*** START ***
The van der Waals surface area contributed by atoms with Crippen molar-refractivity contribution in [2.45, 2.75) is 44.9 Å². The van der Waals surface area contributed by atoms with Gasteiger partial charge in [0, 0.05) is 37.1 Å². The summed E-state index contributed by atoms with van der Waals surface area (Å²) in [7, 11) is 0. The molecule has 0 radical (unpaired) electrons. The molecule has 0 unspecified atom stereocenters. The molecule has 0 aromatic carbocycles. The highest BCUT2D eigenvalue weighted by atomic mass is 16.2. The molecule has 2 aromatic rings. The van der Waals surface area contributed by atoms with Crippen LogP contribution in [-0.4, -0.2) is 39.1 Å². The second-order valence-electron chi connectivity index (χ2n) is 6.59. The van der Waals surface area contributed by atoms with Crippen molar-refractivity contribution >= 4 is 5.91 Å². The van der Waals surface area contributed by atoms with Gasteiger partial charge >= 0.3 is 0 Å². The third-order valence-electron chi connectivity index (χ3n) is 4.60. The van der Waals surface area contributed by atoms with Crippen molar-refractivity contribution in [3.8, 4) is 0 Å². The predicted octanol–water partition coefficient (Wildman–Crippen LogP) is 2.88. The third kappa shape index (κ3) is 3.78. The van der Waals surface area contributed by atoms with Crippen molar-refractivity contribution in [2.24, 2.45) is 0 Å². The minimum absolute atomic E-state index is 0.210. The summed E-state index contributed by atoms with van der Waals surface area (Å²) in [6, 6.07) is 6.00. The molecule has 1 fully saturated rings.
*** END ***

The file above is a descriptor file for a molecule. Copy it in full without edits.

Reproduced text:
The van der Waals surface area contributed by atoms with Crippen molar-refractivity contribution in [2.45, 2.75) is 44.9 Å². The van der Waals surface area contributed by atoms with Gasteiger partial charge in [0, 0.05) is 37.1 Å². The summed E-state index contributed by atoms with van der Waals surface area (Å²) in [7, 11) is 0. The molecule has 0 radical (unpaired) electrons. The molecule has 0 unspecified atom stereocenters. The molecule has 0 aromatic carbocycles. The highest BCUT2D eigenvalue weighted by atomic mass is 16.2. The molecule has 2 aromatic rings. The van der Waals surface area contributed by atoms with Crippen LogP contribution in [-0.4, -0.2) is 39.1 Å². The second-order valence-electron chi connectivity index (χ2n) is 6.59. The van der Waals surface area contributed by atoms with Crippen molar-refractivity contribution >= 4 is 5.91 Å². The van der Waals surface area contributed by atoms with Gasteiger partial charge >= 0.3 is 0 Å². The third-order valence-electron chi connectivity index (χ3n) is 4.60. The van der Waals surface area contributed by atoms with Crippen molar-refractivity contribution in [3.8, 4) is 0 Å². The predicted octanol–water partition coefficient (Wildman–Crippen LogP) is 2.88. The third kappa shape index (κ3) is 3.78. The van der Waals surface area contributed by atoms with Crippen molar-refractivity contribution in [2.24, 2.45) is 0 Å². The minimum absolute atomic E-state index is 0.210. The summed E-state index contributed by atoms with van der Waals surface area (Å²) in [6, 6.07) is 6.00. The molecule has 1 fully saturated rings.